Davidson, Lionel

Tagged: Author

(1922-2009) UK author who began to publish short fiction – none of it apparently fantastic – in the 1930s, and who was best known for his intermittent but highly successful thrillers, beginning with The Night of Wenceslas (1960). In his second novel, The Rose of Tibet (1962), a young man traces his half-brother into a Lost World in the heart of 1950 Tibet, just as China prepares to invade; it is a tale full of the same elated though "implausible" coincidences and narrative coherence that make John Buchan's early thrillers inherently fantastic. The Sun Chemist (1976) is also sf: a lost formula (see Inventions) of scientist and president of Israel Chaim Weizmann (1874-1952) makes possible the use of the sweet potato as a means of tapping the Sun's power; there is an adventurous quest to find it. As David Line he wrote several books for children. Under Plum Lake (1980; 1982 as by David Line) is a Young Adult tale whose young protagonist discovers the advanced Utopian world of Egon Under the Sea; the action segues to outer space.

More than most of his other adult work, all of which is included in the Checklist, Davidson's last novel, Kolymsky Heights (1994), is fully-fledged sf, though within a taut adventure frame. Scientists at a highly restricted Siberian research institute – involved in Apes as Human experiments with chimpanzees modified by Genetic Engineering so that they can talk and read (see Uplift) – discover in the permafrost the well-preserved body of a 40,000-year-old pregnant woman. The Cro-Magnon/Neanderthaloid foetus she bears complicatedly provides them with further genetic material, and inspires the Invention of an optical fibre implant that gives sight to the blind, by linking the brain to high-tech eyeglasses; but one of its side-effects, through an engineered harmonic, causes electronic systems at a distance to stall, engendering a Technothriller plot which frames the rest. [PN/JC]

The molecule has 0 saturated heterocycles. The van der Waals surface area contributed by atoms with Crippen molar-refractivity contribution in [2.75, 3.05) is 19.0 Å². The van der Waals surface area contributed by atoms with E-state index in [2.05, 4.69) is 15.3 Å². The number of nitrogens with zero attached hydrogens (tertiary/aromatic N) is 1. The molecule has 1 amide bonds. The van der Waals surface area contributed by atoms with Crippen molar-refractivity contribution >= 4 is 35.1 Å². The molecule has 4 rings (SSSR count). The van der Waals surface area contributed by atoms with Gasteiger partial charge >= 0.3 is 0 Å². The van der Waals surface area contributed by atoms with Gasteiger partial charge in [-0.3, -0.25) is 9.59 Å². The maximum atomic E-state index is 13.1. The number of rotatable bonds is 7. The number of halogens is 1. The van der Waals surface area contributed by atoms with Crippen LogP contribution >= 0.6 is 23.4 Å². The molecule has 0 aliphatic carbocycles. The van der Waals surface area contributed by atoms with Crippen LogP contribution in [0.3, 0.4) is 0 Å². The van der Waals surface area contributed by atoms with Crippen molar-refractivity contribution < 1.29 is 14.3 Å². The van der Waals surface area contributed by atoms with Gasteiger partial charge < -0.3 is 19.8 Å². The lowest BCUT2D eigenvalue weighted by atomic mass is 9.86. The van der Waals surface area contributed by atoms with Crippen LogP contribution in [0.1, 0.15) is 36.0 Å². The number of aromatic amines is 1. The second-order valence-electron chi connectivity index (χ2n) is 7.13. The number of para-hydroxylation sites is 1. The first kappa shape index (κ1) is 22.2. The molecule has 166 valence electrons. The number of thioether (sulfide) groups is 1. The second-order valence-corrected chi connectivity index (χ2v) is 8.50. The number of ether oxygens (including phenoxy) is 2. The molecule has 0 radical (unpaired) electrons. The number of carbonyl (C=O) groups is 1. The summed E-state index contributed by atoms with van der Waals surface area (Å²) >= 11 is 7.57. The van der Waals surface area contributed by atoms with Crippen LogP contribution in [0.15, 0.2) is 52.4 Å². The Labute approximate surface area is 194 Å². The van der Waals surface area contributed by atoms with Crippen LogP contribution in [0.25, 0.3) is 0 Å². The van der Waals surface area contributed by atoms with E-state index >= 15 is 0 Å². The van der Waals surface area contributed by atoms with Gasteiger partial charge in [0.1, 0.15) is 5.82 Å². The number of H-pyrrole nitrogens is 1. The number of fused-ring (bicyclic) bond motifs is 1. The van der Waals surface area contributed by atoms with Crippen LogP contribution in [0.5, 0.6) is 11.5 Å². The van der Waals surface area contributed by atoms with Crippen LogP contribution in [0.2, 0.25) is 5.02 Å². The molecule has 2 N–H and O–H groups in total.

Lionel Davidson

born Hull, Yorkshire: 31 March 1922

died London: 21 October 2009

works

Nonfantastic juveniles are excluded.

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